I am sometimes forced to admit that, as a transplanted New Yorker, I have missed my home from time to time. Honestly, there are elements of the northeast that will never be found here in the Bluegrass. If it makes me an elitist snob to reveal that, well I guess I can live with that. Because it’s spring in Kentucky, one of the very best times of year in this part of the country, and if I have to live with my snobbery, at least the living is easy.
Besides the obvious benefits of an early spring, long growing season, excellent farmland, wizard farmers and a fierce adherence to the old (and best) ways, there are two other reasons why spring in Kentucky is primo: basketball and bourbon. We found out the Great No. 8 team will leave en masse, and some will drown their sorrows or toast the team’s success with a shot of Kentucky’s best bourbon.
Most areas of the country have their identities meshed with the day-to-day reality of living there. New York City is big, busy and full of diversity. That diversity is a gift, and sometimes a burden both in the social sense and in the culinary world. “I need to make it in New York” could be the mantra of every up-and-coming cook, at least when I was up and coming. When I lived and worked in Maine, specifically Portland, I worked for one of the best seafood vendors in town: Harbor Fish. They were known for their off-the-boat-fresh fish and seafood, and they delivered that every day. Fresh scallops eaten raw right out of the shell, thin slivers of sushi-grade tuna back before we knew what sushi-grade tuna was, and fresh Maine shrimp – tiny, sweet and gone oh too soon!
When we arrived in Kentucky in the summer of 1990, I knew that tobacco, horses and coal were the key elements of the state’s identity. It wasn’t long, however, before local produce starting arriving at the back door of Dudley’s restaurant. From that moment on, Kentucky became for me and a group of fellow chefs a culinary playground driven by great produce, livestock and farmers. This is the identity that continues today, and I am happy to include that basketball and bourbon have made my stay that much sweeter.
The ability for chefs from white tablecloth restaurants to small delis to have this quality and diversity of goods to work with is amazing. It highlights not only the craftsmanship of the farmer but also the overwhelming need of a small but economically powerful group of customers. They demand good food, whether at the market or the restaurant table, and that demand has made up for the precipitous drop in tobacco sales.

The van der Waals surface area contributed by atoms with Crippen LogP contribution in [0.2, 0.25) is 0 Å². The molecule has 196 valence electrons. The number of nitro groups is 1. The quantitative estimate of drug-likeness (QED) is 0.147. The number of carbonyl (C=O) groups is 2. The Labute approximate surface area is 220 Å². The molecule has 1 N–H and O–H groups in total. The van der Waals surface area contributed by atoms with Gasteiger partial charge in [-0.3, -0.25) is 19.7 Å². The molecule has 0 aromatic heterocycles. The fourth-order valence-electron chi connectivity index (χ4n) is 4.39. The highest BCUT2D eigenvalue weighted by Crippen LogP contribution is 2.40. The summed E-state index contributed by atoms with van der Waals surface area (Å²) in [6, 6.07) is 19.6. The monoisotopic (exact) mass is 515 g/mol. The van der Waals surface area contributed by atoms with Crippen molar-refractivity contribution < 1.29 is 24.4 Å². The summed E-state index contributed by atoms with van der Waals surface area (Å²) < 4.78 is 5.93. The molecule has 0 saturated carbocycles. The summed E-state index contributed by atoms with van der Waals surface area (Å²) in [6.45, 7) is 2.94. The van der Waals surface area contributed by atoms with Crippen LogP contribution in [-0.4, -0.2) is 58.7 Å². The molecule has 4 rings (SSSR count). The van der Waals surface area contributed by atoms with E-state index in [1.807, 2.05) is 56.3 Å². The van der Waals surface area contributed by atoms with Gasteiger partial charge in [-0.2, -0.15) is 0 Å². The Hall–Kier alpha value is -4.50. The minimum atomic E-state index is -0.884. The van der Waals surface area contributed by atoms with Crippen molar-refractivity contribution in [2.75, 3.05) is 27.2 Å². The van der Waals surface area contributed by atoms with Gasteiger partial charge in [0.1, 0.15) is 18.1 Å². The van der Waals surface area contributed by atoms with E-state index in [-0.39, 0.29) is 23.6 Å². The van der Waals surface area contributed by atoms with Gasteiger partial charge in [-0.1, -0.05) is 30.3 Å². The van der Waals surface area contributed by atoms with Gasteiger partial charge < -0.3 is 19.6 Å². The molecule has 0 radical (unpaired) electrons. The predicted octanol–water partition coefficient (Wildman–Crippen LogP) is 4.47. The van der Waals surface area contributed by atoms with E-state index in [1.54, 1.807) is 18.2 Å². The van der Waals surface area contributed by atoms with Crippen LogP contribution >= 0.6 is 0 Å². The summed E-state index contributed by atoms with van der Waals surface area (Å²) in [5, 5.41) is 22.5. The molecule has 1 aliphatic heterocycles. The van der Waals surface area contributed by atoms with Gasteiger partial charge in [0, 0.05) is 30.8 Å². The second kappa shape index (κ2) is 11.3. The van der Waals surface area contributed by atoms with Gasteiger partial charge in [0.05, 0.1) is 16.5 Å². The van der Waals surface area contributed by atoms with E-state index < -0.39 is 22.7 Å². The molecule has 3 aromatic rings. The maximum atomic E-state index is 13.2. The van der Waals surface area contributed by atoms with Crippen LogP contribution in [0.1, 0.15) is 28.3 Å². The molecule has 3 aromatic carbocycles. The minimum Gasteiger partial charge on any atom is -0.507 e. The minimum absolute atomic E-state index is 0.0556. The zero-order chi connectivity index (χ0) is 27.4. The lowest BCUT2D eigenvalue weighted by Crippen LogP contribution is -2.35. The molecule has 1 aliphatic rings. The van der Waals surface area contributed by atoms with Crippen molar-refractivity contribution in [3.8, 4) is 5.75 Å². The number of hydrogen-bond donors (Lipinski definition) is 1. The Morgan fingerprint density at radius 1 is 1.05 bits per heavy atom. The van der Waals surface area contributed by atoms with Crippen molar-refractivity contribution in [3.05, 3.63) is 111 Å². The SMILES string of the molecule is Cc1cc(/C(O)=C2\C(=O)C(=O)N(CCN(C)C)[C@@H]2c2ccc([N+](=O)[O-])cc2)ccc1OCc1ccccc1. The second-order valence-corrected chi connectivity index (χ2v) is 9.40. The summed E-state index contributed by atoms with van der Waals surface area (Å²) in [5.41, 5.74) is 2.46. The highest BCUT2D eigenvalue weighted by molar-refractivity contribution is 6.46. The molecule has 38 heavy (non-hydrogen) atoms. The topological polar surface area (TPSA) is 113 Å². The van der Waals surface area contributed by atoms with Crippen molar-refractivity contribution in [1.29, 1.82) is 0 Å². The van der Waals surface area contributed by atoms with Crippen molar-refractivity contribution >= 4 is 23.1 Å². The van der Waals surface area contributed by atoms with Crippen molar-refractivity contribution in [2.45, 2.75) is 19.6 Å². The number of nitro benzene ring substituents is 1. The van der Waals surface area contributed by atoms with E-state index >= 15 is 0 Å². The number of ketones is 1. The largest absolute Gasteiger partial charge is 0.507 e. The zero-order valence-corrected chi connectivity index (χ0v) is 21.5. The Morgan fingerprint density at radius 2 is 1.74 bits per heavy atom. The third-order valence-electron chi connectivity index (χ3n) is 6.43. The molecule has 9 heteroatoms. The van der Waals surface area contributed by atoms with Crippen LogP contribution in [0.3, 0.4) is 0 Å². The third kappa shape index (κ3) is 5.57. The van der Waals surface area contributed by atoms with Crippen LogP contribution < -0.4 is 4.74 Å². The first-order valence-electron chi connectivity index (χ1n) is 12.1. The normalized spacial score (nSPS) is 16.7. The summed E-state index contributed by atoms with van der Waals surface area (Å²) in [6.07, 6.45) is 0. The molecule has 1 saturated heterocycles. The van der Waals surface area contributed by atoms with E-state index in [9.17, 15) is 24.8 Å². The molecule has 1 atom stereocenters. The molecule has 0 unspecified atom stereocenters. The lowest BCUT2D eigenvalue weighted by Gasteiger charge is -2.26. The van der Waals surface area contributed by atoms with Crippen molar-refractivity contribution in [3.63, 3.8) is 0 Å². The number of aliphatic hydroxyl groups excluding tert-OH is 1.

With the rise of food comes the parallel rise of drink, and that has been no less dramatic and compelling. Once in the deep past, Kentucky was known for its vineyards. When they fell into disrepair and neglect, so too did the know-how. Today we see the vines back in place, and the slow inexorable climb back to first plausibility, then in the future, respectability and hopefully prominence.
The rise in bourbon greatness is more understandable but still remarkable in its own right. Bourbon was the lifeblood of many a small-town distillery and, quite surprisingly, it still is. In fact that small town appeal has a name: artisanship. These brands never grew up and moved away, and that probably is the secret of their success. They are made using great ingredients, local machinery and locations, and generational expertise, the cornerstones of all that is artisanal.
When I cooked in local restaurants, it was with a sense of pride in most everything I cooked with. More and more, it’s not just pride but great marketing to advertise all things local. This concept is nationwide, but to me it also represents a shift in how we perceive Kentucky. No longer is it just the few big things that are celebrated, that make the state what it is; it’s all the little things we do so well.
A word about bourbon and pork – they go well together. I usually try to pair several pork products with the bourbon to produce several different layers of flavor and texture. I will wrap pork tenderloin with bacon, sear it, and then transfer the pork to the oven to finish to medium. In the pan that’s left, I sauté a sliced shallot until it caramelizes, deglaze (off the flame) with a hefty shot of bourbon (usually ¼ cup, sometimes more), and when the flames subside add a little pork stock (made with pork bones/ribs, water and a mire poix), brown sugar and cream.
Reduce the mixture until it lightly coats the back of a spoon and you are ready to eat. If I use the bourbon to marinate a shoulder, I will make the marinade with a little raw bourbon but will cook the alcohol out of the rest. Too much raw alcohol will de nature the protein, in essence cooking it chemically. My marinade will consist of bourbon two ways, brown sugar ( a good local substitute is sorghum but go easy on it), Dijon mustard, cracked black pepper, apple cider, apple cider vinegar and a little lemon zest. There is no set recipe, but I do taste it before the pork shoulder goes in. I’m looking for some sweetness, heat and tanginess in that order. I also want more of a wet rub, not a liquid, so whisk thoroughly to get the textures combined. Rub down the shoulder, let it sit for a couple of days, and then smoke, roast and pull. A new marinade can then be made to serve as a sauce for the pork, but the ingredients (set aside the mustard) should be simmered and then whisk in the mustard to taste.
John Foster is an executive chef who heads the culinary program at Sullivan University’s Lexington campus. A New York native, Chef Foster has been active in the Lexington culinary scene for more than 20 years. The French Culinary Institute-trained chef has been an executive chef, including at the popular Dudley’s restaurant, and a restaurant owner.